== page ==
Fortyfold Attendance at Ghana Public Lecture
IN PREACHING “this good news of the kingdom” the witnesses of Jehovah make use of public lectures. If, as a result of their advertising efforts, there is an increase of ten percent in the attendance at their Kingdom Hall they are thankful. And if the public should respond to the extent of an increase of 100 percent in the attendance, as was recently the case at the São Paulo, Brazil, district assembly, they are delighted. But when a traveling representative of the Watch Tower Society in Ghana reported a 4,000-percent increase at a public lecture this was felt to be so unusual as to call for an explanation. In brief, it was this:
The public meeting was held in the town of B————, in the Northern Territories of Ghana, in the spring of 1957. In times past the paramount chief had refused permission to hold open-air public meetings. The people themselves, a little primitive, are friendly and like to discuss social conditions and the high cost of living. But when it comes to religion, most of them are set in their ways, adhering to ancestor worship. There has been considerable opposition to Jehovah’s witnesses there because the witnesses worship only Jehovah.
In a nearby village their work had been banned because one woman abandoned African customs to lead a Scripturally moral and clean life as a witness of Jehovah, for which she was driven out of the village. In another village their study hall was confiscated by the village chief and elders. Why? Because the land on which it stood belonged to their departed ancestors and these would not tolerate the worship of any rival such as Jehovah! Even the central Kingdom Hall had been raided by a mob while a meeting was in session; the mob was led by a Catholic who had become incensed because his sister had taken her stand with Jehovah’s witnesses.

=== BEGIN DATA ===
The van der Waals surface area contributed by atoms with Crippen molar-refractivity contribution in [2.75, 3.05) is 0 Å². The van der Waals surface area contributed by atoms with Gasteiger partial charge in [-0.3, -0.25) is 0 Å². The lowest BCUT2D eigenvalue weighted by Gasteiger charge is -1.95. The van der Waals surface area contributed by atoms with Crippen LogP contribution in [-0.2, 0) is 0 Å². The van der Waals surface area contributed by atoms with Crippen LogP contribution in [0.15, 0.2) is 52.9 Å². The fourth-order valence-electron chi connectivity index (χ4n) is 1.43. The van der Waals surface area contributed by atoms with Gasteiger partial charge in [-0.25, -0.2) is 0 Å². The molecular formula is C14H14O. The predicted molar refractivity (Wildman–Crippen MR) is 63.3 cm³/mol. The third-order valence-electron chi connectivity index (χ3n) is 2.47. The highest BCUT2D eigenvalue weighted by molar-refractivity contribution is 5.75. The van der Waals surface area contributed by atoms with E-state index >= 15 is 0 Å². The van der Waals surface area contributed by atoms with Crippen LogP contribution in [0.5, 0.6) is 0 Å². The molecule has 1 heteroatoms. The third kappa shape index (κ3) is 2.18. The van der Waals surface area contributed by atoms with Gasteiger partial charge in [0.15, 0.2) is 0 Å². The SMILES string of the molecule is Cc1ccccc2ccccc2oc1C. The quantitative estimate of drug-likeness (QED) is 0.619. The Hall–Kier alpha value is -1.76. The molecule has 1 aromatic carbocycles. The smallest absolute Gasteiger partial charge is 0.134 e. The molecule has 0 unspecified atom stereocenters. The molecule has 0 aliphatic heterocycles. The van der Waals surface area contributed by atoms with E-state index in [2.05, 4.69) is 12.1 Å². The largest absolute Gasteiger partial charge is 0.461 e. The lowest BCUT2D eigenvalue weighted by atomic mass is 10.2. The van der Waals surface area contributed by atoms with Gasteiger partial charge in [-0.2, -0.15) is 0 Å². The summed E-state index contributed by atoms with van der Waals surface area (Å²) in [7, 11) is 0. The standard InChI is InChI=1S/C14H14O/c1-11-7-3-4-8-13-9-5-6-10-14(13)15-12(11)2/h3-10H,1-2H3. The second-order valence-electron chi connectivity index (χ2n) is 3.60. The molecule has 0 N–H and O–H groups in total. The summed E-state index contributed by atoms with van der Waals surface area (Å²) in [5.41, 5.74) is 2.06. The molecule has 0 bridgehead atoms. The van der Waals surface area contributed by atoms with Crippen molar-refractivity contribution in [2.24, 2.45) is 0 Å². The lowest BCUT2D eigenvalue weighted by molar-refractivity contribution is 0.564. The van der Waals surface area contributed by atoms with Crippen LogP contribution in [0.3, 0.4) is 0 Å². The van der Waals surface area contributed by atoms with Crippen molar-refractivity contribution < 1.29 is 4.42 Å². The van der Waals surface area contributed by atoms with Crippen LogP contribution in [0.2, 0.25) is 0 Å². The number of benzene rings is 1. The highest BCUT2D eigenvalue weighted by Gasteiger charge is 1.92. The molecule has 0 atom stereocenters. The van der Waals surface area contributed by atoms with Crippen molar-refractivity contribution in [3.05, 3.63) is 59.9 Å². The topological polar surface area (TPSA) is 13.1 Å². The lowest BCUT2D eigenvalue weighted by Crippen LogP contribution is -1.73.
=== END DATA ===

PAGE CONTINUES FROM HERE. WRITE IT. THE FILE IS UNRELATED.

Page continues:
However, on this visit the Society’s representative made it a point to interview the various authorities and chiefs, and as a result not only was the study hall that had been taken away from the witnesses returned but a fine location was secured for a public lecture on Sunday morning. He urged the witnesses to give full co-operation in advertising the talk.
Early Sunday morning, at eight o’clock, they came together, even though some had to travel fourteen miles, without benefit of modern transportation, to get there. The day happened to be “Market Day,” which in the Northern Territories attracts many from nearby villages, as there is much feasting in addition to buying and selling; it is also the time when a young man may procure a wife for himself by catching a girl by force and carrying her away shoulder-high to the ‘bridegroom’s’ house with the help of his friends!
At 8:30 the witnesses went forth to preach. One was posted at each of the fifteen roads and footpaths leading to the town so that all could hear about the lecture. Others went from house to house in the business and residential sections, giving sermons, offering Bible literature and distributing handbills. In spite of inclement weather, the brothers gave a diligent witness for two and a half hours.
The public discourse began promptly at 11 a.m., at which time 300 were present, including thirty-five of the witnesses and their good-will companions. One of the witnesses interpreted the remarks into the Frafra language. Within ten minutes the audience had doubled and at the climax of the talk 1,448 were present, an increase of more than 4,000 percent, or fortyfold.